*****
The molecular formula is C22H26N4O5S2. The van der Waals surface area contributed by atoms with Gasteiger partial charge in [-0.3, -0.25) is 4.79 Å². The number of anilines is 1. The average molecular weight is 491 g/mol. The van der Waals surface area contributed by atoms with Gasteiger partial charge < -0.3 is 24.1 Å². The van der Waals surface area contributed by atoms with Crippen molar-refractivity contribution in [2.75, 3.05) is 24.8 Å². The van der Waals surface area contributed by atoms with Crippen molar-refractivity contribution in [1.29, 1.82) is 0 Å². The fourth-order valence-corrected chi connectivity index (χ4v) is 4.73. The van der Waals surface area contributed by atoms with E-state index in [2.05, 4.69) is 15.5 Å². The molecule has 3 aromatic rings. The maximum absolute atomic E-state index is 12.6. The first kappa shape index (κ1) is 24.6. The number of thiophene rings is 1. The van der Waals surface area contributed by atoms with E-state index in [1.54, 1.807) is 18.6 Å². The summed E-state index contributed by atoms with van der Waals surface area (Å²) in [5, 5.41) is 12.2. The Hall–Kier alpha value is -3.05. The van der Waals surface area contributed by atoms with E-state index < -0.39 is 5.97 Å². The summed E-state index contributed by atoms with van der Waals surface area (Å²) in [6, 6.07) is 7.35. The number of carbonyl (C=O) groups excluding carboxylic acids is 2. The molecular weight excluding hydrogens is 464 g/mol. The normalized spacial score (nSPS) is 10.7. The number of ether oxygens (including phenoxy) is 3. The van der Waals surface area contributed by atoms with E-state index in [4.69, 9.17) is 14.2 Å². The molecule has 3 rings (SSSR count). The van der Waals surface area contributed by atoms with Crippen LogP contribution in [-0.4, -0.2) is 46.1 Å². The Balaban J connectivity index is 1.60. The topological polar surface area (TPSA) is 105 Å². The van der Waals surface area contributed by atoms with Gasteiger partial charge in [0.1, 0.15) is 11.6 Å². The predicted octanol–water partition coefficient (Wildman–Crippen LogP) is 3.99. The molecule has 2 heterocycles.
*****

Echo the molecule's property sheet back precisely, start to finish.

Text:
The molecular formula is C22H26N4O5S2. The van der Waals surface area contributed by atoms with Gasteiger partial charge in [-0.3, -0.25) is 4.79 Å². The number of anilines is 1. The average molecular weight is 491 g/mol. The van der Waals surface area contributed by atoms with Gasteiger partial charge < -0.3 is 24.1 Å². The van der Waals surface area contributed by atoms with Crippen molar-refractivity contribution in [2.75, 3.05) is 24.8 Å². The van der Waals surface area contributed by atoms with Crippen molar-refractivity contribution in [1.29, 1.82) is 0 Å². The fourth-order valence-corrected chi connectivity index (χ4v) is 4.73. The van der Waals surface area contributed by atoms with E-state index in [2.05, 4.69) is 15.5 Å². The molecule has 3 aromatic rings. The maximum absolute atomic E-state index is 12.6. The first kappa shape index (κ1) is 24.6. The number of thiophene rings is 1. The van der Waals surface area contributed by atoms with E-state index in [1.54, 1.807) is 18.6 Å². The summed E-state index contributed by atoms with van der Waals surface area (Å²) in [5, 5.41) is 12.2. The Hall–Kier alpha value is -3.05. The van der Waals surface area contributed by atoms with E-state index < -0.39 is 5.97 Å². The summed E-state index contributed by atoms with van der Waals surface area (Å²) in [6, 6.07) is 7.35. The number of carbonyl (C=O) groups excluding carboxylic acids is 2. The molecular weight excluding hydrogens is 464 g/mol. The normalized spacial score (nSPS) is 10.7. The number of ether oxygens (including phenoxy) is 3. The van der Waals surface area contributed by atoms with E-state index in [4.69, 9.17) is 14.2 Å². The molecule has 3 rings (SSSR count). The van der Waals surface area contributed by atoms with Crippen LogP contribution in [-0.4, -0.2) is 46.1 Å². The Balaban J connectivity index is 1.60. The topological polar surface area (TPSA) is 105 Å². The van der Waals surface area contributed by atoms with Gasteiger partial charge in [0.1, 0.15) is 11.6 Å². The predicted octanol–water partition coefficient (Wildman–Crippen LogP) is 3.99. The molecule has 2 heterocycles.